I recently obtained two new orchids in plant trades. Both of these are terrestrial orchids, which is different from the bulk of my collection. Also, they are both among the group of orchids with more attractive foliage than flowers.
Oeceoclades maculata is native to west tropical Africa, but has been introduced in the Americas, from Argentina to Florida, where it is spreading rapidly. [By the way, the genus Oeceoclades is pronounced ee-see-o-CLAY-dees, or o-ee-see-o-CLAY-dees.] This species has the common name of "Monk's Orchid." The foliage resembles, and is often confused with, plants from the genus Sansevieria, commonly called "Snake plant" or "Mother-in-law's Tongue." The distinguishing characteristic is the pseudobulbs which are exposed about the soil surface.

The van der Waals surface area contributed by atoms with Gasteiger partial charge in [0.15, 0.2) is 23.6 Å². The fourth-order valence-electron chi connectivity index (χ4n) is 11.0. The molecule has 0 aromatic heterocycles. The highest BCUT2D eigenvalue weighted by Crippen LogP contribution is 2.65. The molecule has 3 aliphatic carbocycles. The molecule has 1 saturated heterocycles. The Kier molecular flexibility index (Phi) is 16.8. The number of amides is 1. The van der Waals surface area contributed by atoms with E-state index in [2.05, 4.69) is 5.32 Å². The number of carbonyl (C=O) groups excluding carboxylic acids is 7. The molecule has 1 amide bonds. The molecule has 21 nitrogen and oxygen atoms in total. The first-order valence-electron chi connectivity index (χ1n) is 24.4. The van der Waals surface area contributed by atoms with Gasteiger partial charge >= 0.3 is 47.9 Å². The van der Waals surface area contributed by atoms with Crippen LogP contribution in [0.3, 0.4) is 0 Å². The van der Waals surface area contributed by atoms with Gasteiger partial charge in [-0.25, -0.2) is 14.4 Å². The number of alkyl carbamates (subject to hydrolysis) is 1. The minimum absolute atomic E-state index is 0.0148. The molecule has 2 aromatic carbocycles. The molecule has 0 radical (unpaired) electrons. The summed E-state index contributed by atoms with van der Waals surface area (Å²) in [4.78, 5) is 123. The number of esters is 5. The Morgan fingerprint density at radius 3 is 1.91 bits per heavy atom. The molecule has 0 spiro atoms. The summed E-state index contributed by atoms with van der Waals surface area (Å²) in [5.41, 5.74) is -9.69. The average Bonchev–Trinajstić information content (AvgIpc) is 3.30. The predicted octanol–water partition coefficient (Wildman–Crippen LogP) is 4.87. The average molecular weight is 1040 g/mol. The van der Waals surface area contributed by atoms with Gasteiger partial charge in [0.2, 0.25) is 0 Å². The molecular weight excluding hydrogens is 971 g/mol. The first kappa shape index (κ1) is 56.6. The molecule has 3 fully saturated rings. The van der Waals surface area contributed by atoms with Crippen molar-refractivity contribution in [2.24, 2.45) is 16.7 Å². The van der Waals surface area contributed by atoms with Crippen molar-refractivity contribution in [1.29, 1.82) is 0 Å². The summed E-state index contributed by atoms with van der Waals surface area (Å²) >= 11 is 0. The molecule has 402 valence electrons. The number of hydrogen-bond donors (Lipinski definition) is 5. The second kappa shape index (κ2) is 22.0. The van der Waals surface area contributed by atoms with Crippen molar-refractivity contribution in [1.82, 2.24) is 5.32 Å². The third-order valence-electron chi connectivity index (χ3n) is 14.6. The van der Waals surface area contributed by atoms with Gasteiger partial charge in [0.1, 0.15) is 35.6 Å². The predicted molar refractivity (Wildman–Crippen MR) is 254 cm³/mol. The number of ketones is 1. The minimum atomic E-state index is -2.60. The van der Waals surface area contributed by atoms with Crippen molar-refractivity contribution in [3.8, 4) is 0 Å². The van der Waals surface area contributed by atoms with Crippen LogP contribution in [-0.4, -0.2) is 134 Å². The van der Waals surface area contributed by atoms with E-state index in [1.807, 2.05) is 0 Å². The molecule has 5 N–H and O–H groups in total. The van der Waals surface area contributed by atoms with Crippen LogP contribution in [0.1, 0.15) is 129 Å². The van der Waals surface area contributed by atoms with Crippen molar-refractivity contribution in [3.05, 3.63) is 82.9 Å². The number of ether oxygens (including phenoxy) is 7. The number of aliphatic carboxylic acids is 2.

Sarcoglottis sceptrodes is native to the Central American countries of Ecuador and Nicaragua. The plants grown in cultivation have been selected from those with the best foliage, so those in nature are less distinctly marked. It has the common name of "Portilla's Sarcoglottis," which isn't a lot easier to say than the actual genus and species. The foliage on this plant is velvety and iridescent. Very nice.